Time management: Time management skills include a social worker's ability to schedule their day appropriately to complete all of their tasks without compromising quality. These skills help social workers to spend adequate time with all of their clients as well as complete administrative tasks.
Read more: Hard Skills vs Soft Skills
What skills should I put on my resume for social work?
As you create your social work resume, it's important to include skills that best represent your abilities. Include a combination of soft skills and hard skills, and consider using adjectives or creating longer descriptions to best represent your aptitude for a specific skill. Also, review the job posting before creating your resume. Add specific skills mentioned in the posting that you have experience with to your resume.
Some examples of social worker skills to add to your resume include:
Active learning or listening
Developing treatment plans
Understanding of ethics
Read more: 10 Best Skills to Include on a Resume
How do you describe social work on a resume?
It's important for you to represent your experience and qualifications accurately on your resume. Here are a few ways to describe your social work experience on your resume:
Include a summary
A professional summary, or a resume summary, is a short professional statement placed at the top of your resume. Adding a professional summary to your resume provides you with the opportunity to highlight your strengths and experiences immediately. It helps the hiring manager learn right away why you are a suitable candidate for the position and encourages them to learn more about you.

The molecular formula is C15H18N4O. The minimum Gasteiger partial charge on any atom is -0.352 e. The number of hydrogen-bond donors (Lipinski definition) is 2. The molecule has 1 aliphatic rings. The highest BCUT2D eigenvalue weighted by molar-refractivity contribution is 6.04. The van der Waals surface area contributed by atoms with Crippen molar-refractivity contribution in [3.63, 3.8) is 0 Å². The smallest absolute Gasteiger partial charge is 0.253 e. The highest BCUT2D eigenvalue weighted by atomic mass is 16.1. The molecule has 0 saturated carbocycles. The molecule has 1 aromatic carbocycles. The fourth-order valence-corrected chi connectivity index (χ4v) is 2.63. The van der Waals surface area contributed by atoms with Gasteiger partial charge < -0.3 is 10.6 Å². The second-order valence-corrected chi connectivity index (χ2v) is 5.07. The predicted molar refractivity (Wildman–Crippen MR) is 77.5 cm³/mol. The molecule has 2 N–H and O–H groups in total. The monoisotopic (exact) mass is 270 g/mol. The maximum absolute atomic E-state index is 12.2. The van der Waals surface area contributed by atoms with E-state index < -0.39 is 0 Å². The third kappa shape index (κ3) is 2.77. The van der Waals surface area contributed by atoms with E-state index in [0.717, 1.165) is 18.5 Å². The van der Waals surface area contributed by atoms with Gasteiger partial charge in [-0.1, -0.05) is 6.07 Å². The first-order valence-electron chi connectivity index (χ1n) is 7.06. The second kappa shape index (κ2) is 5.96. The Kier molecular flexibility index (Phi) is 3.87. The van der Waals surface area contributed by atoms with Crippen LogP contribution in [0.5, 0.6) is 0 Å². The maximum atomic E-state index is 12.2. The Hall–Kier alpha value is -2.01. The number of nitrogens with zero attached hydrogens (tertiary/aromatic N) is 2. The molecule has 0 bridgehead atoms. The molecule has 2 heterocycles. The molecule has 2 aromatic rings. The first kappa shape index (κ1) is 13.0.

You may also choose to include an objective rather than a professional summary. A professional objective, or a resume objective, is also a short statement placed at the top of your resume. This statement, however, focuses on your career goals rather than your experiences, and it may be a good option if you do not have relevant social work experience yet.
Read more: How to Write a Resume Summary with Examples
List your education
Demonstrate your qualifications as a social worker by including your education information. List the schools you attended, specifying your area of study and the dates you attended. If applicable, include any awards you received or any special achievements reached while studying.
Create a separate list for your relevant licences and certifications. If you have several of each, consider separating them into their own specific lists of licences or certifications. Include the name of the organisation you earned each certification from, and add the year and month when you earned it.
Provide your work history
Detail your experience as a social worker through your work history. Include the name of your employer, your title and the dates you worked there. Add a bulleted list of your responsibilities in this position, being as specific as possible. Highlight any special awards you received or achievements you made during your time in this position.